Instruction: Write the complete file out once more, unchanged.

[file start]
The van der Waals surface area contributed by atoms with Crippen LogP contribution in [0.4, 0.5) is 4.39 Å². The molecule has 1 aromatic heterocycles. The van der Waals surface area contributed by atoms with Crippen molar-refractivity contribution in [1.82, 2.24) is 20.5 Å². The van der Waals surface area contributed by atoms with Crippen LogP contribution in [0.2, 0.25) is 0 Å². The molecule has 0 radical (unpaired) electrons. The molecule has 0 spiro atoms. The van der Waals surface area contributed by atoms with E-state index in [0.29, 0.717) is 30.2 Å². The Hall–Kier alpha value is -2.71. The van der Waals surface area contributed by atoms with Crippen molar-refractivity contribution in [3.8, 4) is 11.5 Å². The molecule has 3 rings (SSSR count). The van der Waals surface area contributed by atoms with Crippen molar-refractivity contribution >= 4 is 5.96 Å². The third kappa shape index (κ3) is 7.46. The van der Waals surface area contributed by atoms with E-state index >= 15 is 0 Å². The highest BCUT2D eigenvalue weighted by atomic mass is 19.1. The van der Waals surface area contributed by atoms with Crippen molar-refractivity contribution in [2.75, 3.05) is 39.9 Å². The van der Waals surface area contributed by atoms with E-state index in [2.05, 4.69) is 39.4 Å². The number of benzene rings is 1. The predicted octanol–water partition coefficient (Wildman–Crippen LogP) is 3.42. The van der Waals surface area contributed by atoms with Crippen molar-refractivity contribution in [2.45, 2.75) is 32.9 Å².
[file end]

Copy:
The van der Waals surface area contributed by atoms with Crippen LogP contribution in [0.4, 0.5) is 4.39 Å². The molecule has 1 aromatic heterocycles. The van der Waals surface area contributed by atoms with Crippen molar-refractivity contribution in [1.82, 2.24) is 20.5 Å². The van der Waals surface area contributed by atoms with Crippen LogP contribution in [0.2, 0.25) is 0 Å². The molecule has 0 radical (unpaired) electrons. The molecule has 0 spiro atoms. The van der Waals surface area contributed by atoms with E-state index in [0.29, 0.717) is 30.2 Å². The Hall–Kier alpha value is -2.71. The van der Waals surface area contributed by atoms with Crippen molar-refractivity contribution in [3.8, 4) is 11.5 Å². The molecule has 3 rings (SSSR count). The van der Waals surface area contributed by atoms with Crippen molar-refractivity contribution >= 4 is 5.96 Å². The third kappa shape index (κ3) is 7.46. The van der Waals surface area contributed by atoms with E-state index >= 15 is 0 Å². The highest BCUT2D eigenvalue weighted by atomic mass is 19.1. The van der Waals surface area contributed by atoms with Crippen molar-refractivity contribution in [2.75, 3.05) is 39.9 Å². The van der Waals surface area contributed by atoms with E-state index in [2.05, 4.69) is 39.4 Å². The number of benzene rings is 1. The predicted octanol–water partition coefficient (Wildman–Crippen LogP) is 3.42. The van der Waals surface area contributed by atoms with Crippen molar-refractivity contribution in [2.45, 2.75) is 32.9 Å².